Vacation, a History

It is the summer of 1988 and my mom and dad and sister and I are driving from St. Louis to Colonial Williamsburg and then Washington D.C. We play the license plate game and I fill the back of our rental car with vintage candy wrappers – papers that multicolored candy buttons once stuck to, and sticky elastics that were once candy necklaces, and empty pixie sticks. My tongue is electric blue for days.

In D.C. we go to the White House and the Lincoln Memorial and the Smithsonian where I am most intrigued by one of Mr. Rogers’ cardigans.


I am 27 and in the south of France on vacation with my boyfriend of four months and his family. We are staying on a beautiful two-house property with a lap pool surrounded by bamboo and the Mediterranean Sea. There are plum trees on the property and views of terraced vineyards and we are only a twenty minute drive from St. Tropez. I am a 127 pounds, a weight I will dream about years from now when I am a married mother of a baby and too busy for the kind of workouts that once maintained such a figure.

The boyfriend and I fight every single day of our trip and one morning I go for a walk and burst into tears. I am young and thin with a rich, handsome boyfriend, on vacation in one of the most beautiful places in the world, and I am so lost and so sad. I’m trespassing on a vineyard and suddenly a man is speaking to me in french and I can’t understand him and I can’t stop crying and my boyfriend, who speaks several languages but doesn’t even try to understand me, is back at that beautiful house with the pool and the stone floors, and in that moment all I want is to be home in Chicago in my own room with my cat and nobody else.


It’s June, 2012, and I am poolside in the Dominican Republic with my husband and my baby. I am not thin and I am not rich and I am no longer young. I see little lizards every day and point them out to my baby who is too small still to care about such things. I think of a million stories and essays and books I want to write and the time I wasted when I had no one but me to worry about. I tell my husband that I have to go back up to the room for a minute and while I’m there I pour myself a glass of wine, open the iPad, and start typing about vacations past. I glance out the window and my husband is holding our baby and looking up toward our room searching for me. I close the iPad, finish my wine, and head back down. It’s hot, and the stories will wait for another day.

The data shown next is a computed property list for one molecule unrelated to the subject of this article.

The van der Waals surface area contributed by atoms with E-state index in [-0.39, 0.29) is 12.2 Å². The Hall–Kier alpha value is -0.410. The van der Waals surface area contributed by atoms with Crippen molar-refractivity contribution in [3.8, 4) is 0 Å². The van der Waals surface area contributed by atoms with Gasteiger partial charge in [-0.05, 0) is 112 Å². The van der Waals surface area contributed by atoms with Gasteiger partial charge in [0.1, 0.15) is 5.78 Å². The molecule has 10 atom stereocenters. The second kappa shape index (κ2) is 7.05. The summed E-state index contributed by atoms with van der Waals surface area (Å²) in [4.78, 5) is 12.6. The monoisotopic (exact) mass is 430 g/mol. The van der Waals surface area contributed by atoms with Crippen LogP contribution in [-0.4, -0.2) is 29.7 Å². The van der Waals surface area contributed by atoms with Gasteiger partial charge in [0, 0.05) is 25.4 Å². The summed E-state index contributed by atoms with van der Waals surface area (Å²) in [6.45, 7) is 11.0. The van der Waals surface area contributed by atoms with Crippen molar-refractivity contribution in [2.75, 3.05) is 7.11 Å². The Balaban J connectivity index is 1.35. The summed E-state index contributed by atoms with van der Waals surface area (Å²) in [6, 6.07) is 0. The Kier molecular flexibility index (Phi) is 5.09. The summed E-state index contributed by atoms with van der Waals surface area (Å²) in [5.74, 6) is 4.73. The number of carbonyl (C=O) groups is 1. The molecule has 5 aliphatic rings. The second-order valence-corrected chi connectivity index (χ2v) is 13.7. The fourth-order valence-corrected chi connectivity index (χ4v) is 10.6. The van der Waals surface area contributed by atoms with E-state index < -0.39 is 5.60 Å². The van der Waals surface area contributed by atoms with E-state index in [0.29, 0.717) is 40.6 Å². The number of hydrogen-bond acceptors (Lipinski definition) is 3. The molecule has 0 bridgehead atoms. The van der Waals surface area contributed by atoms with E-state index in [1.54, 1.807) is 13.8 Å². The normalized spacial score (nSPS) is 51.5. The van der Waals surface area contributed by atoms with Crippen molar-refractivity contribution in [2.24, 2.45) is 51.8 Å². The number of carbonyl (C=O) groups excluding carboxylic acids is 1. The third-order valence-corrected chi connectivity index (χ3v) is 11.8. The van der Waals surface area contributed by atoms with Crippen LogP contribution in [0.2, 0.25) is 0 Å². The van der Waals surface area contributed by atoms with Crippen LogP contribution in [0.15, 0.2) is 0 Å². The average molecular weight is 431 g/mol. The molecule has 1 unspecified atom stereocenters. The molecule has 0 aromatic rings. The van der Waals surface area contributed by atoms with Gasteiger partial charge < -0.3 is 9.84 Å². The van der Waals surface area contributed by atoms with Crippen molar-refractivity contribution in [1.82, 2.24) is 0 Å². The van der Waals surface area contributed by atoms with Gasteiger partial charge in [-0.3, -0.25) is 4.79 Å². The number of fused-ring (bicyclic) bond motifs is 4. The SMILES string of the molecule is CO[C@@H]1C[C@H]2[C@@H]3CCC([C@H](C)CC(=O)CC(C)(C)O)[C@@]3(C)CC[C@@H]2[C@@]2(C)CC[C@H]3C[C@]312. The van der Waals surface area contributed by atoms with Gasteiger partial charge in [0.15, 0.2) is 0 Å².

1. Just lovely, Wendy. Thank you for sharing! ๐Ÿ™‚

  2. Avatar photo Addie Pray says:

    Ooooooooh, my favorite one yet!!!!!!!!!!!!!!!!!!!!!!!!! (As evidenced by all the exclamation marks.)

  3. I just got chills reading this. You are a brilliant writer and I will be one of the first people to purchase your first book.

    1. Avatar photo Addie Pray says:

      Imma push you out of line so I can be the very first. … Or fine we can both be the first to purchase it. No, imma be the first.

      1. Imma purchase it via her amazon links, so there. ๐Ÿ˜‰

      2. Avatar photo Addie Pray says:

        well shit.

  4. SweetPeaG says:

    You write the way I wish I could (or you know, not be too lazy to try!). That was wonderful, as always.

    And how important to realize that life is happening NOW. Not 5 years ago when we weigh what we wish we did now. Not 10 years from now when we’ll have more money in our bank accounts. But, NOW ๐Ÿ™‚

  5. I got chills and teary eyed!

  6. Aww this makes me sad and happy at the same time.

  7. This was just gorgeous. Although with a picture of Jackson it wouldยดve been perfect. ๐Ÿ™‚

  8. I love the idea that you can be somewhere seemingly perfect – like a gorgeous house in France – and still feel lonely and lost inside.

    You write beautifully!

    1. Avatar photo Addie Pray says:

      Good. She writes good. <— I do not.